“Drive” is unjustly forgotten record. It is an album by the great late Robert Palmer released in 2003. It his last album, he sadly passed away the same year. Nevertheless, “Drive” is a dark sheep in his discography. Unlike his signature carribbean-tinged blue-eyed soul of the 70s and tacky 80’s rocco-waka-waka-bossa-nova-from-hell-rock – “Drive” is barebones hard-edged no holds barred old-school blues album with nuclear levels of cool just because. A bit of a sharp departure from bland near-anonymous adult contemporary of the previous album.

The whole affair started in 2001 when he was invited to record Robert Johnson’s “Milk Cow’s Calf Blues” for a tribute album. This resulted in his participation in the making of the soundtrack for the movie “Yellow Bird”. These two events brought Palmer to the conclusion that it might be a good idea to do a blues album with zero p’s and triple f. Or he was assimilated by Thing – because he’s Palmer after all. Anyway – he was right. It’s refreshing to hear Robert Palmer outside of comforting overproduction getting down to bussiness.

Funny thing despite its throwback nature – the album got a slight Ween feel to it. It reminds “12 Golden Country Greats” in its tongue-in-cheek albeit rather authentic but extremely subversive approach. This is not usual blues album. Far from it. It’s Robert Palmer – master of disguise, style chameleon – version of “The Blues” coupled with inventive rhythm patterns, stripped vocals and no-bullshit guitars, (he even played some bass himself). That makes “Drive” odd but fun. It is positively insane album. It combines songs from various periods and styles – from classic blues tunes to modern rock-ish stuff – but does it in a natural way – no song feels out of place. While songs themselves are not that strange – their sequence is increasingly bizarre. The album jumps all over the place like a hyperactive squirrel-hedgehog who then stops to think whether not ge turned the gas off only to shrug it off because he’s a squirrel-hedgehog. Nevertheless, Robert Palmer does justice to every single cut and makes it seem effortless while adding some very curious diversions here and there all the way through.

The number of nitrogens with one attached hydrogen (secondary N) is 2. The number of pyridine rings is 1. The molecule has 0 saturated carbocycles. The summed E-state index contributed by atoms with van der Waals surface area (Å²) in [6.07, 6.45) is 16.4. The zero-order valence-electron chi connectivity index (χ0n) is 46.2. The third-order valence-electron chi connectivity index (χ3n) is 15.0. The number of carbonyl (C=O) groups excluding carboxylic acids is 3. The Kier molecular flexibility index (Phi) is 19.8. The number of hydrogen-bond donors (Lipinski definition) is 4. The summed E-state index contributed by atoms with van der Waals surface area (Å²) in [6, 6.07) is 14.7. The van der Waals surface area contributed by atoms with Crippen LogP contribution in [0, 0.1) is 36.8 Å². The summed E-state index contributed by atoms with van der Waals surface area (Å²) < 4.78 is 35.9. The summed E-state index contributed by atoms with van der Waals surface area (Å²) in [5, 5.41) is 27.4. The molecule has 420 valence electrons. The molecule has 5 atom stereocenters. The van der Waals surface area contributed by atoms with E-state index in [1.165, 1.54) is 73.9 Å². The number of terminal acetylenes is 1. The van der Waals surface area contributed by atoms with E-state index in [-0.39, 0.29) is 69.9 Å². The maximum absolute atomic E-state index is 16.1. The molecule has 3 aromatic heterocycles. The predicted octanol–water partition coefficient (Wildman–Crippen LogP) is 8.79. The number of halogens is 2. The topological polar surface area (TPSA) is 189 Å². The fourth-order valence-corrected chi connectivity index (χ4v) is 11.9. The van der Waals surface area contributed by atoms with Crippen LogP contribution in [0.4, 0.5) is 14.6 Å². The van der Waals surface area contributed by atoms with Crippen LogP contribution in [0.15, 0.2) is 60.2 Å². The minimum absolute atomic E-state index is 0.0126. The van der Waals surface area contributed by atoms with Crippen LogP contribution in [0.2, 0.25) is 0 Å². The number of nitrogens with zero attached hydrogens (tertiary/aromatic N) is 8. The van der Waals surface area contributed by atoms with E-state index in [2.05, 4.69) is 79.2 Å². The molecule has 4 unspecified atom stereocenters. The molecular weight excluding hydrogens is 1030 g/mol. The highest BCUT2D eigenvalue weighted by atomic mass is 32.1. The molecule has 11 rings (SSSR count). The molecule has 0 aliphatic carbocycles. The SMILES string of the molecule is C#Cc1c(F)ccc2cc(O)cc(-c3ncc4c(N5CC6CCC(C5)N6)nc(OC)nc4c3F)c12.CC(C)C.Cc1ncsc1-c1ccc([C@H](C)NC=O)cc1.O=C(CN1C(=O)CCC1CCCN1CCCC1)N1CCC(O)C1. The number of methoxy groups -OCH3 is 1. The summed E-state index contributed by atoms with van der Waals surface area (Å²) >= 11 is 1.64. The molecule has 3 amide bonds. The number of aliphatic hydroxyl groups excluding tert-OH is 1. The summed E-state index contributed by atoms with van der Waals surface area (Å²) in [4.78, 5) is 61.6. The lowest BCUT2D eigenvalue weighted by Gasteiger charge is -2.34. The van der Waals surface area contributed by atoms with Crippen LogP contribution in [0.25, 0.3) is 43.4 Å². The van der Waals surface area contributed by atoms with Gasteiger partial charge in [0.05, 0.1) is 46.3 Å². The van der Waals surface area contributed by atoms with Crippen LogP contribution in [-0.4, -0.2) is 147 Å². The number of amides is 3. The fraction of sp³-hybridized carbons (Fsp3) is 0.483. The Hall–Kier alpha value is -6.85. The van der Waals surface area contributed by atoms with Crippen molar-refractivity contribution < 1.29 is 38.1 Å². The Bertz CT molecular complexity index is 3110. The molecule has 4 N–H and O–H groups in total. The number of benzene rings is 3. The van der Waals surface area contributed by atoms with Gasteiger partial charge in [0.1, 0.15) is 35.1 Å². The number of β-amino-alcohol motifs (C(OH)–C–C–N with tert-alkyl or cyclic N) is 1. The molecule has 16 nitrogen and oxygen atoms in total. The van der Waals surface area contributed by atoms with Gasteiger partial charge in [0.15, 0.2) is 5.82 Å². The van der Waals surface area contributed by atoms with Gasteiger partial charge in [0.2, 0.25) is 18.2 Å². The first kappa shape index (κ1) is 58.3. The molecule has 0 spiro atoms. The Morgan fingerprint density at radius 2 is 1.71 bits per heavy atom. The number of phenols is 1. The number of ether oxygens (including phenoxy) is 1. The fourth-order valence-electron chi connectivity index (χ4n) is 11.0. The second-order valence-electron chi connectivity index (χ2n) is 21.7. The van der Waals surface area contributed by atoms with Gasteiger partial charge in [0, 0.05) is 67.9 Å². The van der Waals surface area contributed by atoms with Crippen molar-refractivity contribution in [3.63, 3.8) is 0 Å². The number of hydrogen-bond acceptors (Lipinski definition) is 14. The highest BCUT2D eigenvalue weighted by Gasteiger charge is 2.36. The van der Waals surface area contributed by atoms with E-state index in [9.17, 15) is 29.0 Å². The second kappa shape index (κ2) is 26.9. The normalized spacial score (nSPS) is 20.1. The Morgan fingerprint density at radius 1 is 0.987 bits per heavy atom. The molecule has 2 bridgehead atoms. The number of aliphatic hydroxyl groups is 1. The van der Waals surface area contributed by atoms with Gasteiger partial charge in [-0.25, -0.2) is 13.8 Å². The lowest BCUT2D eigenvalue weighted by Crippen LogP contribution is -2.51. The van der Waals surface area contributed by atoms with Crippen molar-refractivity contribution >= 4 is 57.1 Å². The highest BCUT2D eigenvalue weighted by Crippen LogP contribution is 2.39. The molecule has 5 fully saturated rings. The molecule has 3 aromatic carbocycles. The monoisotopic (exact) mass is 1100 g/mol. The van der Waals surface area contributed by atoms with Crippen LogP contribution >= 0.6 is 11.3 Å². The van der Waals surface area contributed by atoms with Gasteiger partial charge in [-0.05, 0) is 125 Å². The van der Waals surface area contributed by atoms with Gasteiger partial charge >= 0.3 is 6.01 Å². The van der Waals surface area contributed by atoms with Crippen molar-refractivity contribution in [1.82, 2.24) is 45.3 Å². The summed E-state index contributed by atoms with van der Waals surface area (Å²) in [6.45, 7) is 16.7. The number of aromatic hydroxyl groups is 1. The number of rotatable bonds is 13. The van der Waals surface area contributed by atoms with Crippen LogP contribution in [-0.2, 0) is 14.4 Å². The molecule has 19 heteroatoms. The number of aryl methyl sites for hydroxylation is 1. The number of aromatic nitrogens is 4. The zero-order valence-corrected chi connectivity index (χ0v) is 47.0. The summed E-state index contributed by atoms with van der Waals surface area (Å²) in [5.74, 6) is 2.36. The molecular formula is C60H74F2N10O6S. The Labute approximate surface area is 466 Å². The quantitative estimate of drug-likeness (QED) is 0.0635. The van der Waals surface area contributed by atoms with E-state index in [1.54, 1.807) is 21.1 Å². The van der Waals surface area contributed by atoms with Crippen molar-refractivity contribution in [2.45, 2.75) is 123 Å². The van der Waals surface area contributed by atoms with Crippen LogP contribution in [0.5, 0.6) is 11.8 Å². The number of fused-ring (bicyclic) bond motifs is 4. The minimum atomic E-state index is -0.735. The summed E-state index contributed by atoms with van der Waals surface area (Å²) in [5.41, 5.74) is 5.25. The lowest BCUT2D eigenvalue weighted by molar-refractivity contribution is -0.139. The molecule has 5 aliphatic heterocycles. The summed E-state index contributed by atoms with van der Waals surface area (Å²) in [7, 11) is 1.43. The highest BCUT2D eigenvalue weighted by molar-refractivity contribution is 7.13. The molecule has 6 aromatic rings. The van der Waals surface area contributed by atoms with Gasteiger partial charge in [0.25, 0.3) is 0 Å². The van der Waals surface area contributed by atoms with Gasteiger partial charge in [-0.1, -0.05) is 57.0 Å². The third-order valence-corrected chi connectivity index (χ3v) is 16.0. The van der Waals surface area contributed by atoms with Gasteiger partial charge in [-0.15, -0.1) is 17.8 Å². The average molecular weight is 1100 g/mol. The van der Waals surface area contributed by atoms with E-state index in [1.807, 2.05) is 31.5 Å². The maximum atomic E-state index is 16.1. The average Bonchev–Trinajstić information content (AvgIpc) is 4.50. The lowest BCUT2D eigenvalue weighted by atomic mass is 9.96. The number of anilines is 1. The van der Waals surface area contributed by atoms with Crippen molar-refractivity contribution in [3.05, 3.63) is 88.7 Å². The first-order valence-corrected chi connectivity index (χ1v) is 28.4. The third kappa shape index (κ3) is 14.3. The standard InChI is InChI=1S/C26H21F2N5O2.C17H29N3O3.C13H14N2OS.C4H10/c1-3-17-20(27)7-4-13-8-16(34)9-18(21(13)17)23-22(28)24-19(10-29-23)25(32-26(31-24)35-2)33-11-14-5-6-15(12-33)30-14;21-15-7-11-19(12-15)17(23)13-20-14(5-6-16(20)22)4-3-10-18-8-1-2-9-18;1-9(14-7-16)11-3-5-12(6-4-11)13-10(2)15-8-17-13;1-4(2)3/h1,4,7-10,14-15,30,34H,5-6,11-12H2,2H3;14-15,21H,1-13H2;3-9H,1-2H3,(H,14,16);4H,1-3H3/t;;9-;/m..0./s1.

“Mama Talk To Your Daughter” is relatively straight-forward stomper. Palmer rips and roars all the way through. He adds a bit of charming swing to the chorus with brass section fills ((brilliant stroke). The harmonica solo feels like a train that goes off-the-rails because he wants to turn you into the minced meat. Guitar solo is maddeningly repetitive one-note twang which feels just right for that particular moment.

“Why Get Up?” can’t be no different. It sounds stupid and inherently funny as if the band was joking on the listener. Robert Palmer relatively simple narrative but makes it sounds increasingly surreal with every verse. Every time he asks “Why Get Up?” you go “Really, why? Why bother doing that?”. And then comes mid-section where piano comes in and does a little ragtime thing. The last verse sound like it was performed on boat sailing over the river Styx.

This vibe continues on “Am I Wrong?” where Palmer does nice Luther Allison impression (just like The Thing, told’ya) over slow misplaced war drum beat while the rest of the music sounds like intense scheming of the wretched mind with two guitars rotating in different directions – hypnotizing and leaving for nothingness to sweep in.

“Lucky” is Palmer original and it feels more like Palmer’s stuff from the late 70’s with some shiny carribbean vibe and unusually rich instrumentation – there is lot going on in the song it’s like a circus rolling into town. Palmer is unusually tame on this song – he sings in relaxed manner, almost phones it in while the band does the most stilted cognitive dissonance performance. You feel weird after listening to it. And then comes “Stella” where Palmer does horrible carribbean accent for reasons unknown. I guess it was just because While the rest of the song is relatively traditional but somewhat rollick calypso – that accent makes it feel like Sting-trolling. It is impossible to take it seriously. It is kinda flimsy laffy-taffy.